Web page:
“I had to write only this book and no more. You try to write only one book and put everything you want to say in one book, to create my own literary world with my sentences,” Krasznahorkai told last week’s audience. The Irish Tóibín made a stab at describing Krasznahorkai’s style, which he saw as “removing the need for objects in novel and seeing whether a novel can live in a different space. Tóibín described the novel as “a secular space,” yet this one “deals with spiritual questions rather than material questions.” God “interferes” with the novel and its characters. “Bringing God into the novel, it’s dynamite,” Tóibín said. Comment? The Hungarian Krasznahorkai demurred. “Hmmmm,” he said. Then again, “Hmmmm…”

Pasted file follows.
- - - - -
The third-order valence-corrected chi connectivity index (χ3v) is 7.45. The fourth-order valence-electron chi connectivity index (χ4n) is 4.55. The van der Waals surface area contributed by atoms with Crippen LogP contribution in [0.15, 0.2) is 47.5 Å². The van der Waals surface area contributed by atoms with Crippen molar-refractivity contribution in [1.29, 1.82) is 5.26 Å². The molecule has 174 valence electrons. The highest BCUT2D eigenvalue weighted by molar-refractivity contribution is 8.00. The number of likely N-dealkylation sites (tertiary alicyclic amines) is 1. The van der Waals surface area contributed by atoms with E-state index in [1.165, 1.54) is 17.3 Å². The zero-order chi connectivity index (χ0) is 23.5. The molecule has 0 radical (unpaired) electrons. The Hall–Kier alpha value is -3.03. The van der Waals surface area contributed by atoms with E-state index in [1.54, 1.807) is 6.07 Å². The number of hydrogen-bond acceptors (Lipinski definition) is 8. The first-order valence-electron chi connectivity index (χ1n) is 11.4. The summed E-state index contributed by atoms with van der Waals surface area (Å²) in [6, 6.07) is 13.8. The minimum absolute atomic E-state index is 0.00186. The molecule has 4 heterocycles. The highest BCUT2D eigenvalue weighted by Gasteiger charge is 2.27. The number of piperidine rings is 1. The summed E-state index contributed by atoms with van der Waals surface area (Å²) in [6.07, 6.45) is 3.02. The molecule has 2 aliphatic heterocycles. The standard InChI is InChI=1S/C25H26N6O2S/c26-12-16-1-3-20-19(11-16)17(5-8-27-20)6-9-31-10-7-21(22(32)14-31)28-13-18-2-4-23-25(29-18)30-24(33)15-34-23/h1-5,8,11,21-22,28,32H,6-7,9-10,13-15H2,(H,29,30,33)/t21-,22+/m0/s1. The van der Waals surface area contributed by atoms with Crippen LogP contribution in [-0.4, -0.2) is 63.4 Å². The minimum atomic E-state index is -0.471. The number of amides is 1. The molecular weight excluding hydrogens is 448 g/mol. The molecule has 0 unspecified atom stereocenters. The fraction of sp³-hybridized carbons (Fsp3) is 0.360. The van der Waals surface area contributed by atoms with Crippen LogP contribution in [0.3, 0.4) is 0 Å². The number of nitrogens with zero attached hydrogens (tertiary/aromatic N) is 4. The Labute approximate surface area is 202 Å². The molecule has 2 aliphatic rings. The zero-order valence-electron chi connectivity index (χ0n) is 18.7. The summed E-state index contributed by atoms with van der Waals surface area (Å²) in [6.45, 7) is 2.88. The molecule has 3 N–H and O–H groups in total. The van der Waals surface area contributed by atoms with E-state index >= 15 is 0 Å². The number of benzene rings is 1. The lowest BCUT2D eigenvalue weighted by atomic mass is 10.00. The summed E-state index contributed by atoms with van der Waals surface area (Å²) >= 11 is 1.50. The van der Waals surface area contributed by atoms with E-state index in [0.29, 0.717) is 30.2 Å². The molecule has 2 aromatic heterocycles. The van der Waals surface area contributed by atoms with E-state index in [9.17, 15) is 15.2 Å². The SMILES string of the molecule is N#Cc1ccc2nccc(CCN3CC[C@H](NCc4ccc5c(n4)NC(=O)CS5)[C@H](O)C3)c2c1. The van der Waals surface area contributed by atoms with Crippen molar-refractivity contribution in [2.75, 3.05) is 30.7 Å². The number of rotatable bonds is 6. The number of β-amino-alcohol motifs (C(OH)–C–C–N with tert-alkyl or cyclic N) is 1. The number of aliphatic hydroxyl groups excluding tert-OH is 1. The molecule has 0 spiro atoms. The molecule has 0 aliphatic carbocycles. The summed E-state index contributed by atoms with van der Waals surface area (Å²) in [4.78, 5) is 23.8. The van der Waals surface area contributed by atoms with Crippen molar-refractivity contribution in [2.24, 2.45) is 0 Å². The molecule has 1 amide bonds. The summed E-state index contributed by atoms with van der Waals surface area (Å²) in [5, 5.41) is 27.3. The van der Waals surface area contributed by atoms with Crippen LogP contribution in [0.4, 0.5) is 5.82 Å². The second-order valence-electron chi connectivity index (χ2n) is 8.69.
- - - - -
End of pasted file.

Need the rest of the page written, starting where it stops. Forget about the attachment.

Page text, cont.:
more from Cynthia Haven at The Book Haven here.